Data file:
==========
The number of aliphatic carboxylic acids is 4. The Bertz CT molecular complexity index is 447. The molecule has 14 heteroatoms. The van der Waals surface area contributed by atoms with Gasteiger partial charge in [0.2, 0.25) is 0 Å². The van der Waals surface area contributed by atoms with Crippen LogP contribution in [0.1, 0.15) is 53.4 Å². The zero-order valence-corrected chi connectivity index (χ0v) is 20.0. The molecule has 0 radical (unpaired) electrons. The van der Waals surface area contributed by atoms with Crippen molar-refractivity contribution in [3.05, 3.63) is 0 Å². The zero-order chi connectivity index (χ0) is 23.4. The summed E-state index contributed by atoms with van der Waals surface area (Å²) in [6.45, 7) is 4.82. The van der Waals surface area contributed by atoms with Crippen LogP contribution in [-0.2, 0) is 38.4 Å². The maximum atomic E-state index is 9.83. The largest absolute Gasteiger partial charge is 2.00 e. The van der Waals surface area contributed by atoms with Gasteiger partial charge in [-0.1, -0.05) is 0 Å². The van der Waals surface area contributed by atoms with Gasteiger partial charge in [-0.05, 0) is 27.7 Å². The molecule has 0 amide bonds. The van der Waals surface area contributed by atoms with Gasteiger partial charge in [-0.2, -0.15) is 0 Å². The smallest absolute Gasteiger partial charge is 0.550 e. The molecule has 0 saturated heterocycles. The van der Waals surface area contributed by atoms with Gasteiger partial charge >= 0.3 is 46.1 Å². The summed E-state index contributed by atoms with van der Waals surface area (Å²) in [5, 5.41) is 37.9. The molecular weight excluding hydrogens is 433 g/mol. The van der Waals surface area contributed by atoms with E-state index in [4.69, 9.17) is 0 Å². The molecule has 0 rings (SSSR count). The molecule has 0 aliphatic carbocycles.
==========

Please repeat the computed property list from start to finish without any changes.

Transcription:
The number of aliphatic carboxylic acids is 4. The Bertz CT molecular complexity index is 447. The molecule has 14 heteroatoms. The van der Waals surface area contributed by atoms with Gasteiger partial charge in [0.2, 0.25) is 0 Å². The van der Waals surface area contributed by atoms with Crippen LogP contribution in [0.1, 0.15) is 53.4 Å². The zero-order valence-corrected chi connectivity index (χ0v) is 20.0. The molecule has 0 radical (unpaired) electrons. The van der Waals surface area contributed by atoms with Crippen molar-refractivity contribution in [3.05, 3.63) is 0 Å². The zero-order chi connectivity index (χ0) is 23.4. The summed E-state index contributed by atoms with van der Waals surface area (Å²) in [6.45, 7) is 4.82. The van der Waals surface area contributed by atoms with Crippen LogP contribution in [-0.2, 0) is 38.4 Å². The maximum atomic E-state index is 9.83. The largest absolute Gasteiger partial charge is 2.00 e. The van der Waals surface area contributed by atoms with Gasteiger partial charge in [-0.1, -0.05) is 0 Å². The van der Waals surface area contributed by atoms with Gasteiger partial charge in [-0.05, 0) is 27.7 Å². The molecule has 0 amide bonds. The van der Waals surface area contributed by atoms with Gasteiger partial charge in [-0.2, -0.15) is 0 Å². The smallest absolute Gasteiger partial charge is 0.550 e. The molecule has 0 saturated heterocycles. The van der Waals surface area contributed by atoms with Gasteiger partial charge >= 0.3 is 46.1 Å². The summed E-state index contributed by atoms with van der Waals surface area (Å²) in [5, 5.41) is 37.9. The molecular weight excluding hydrogens is 433 g/mol. The van der Waals surface area contributed by atoms with E-state index in [4.69, 9.17) is 0 Å². The molecule has 0 rings (SSSR count). The molecule has 0 aliphatic carbocycles.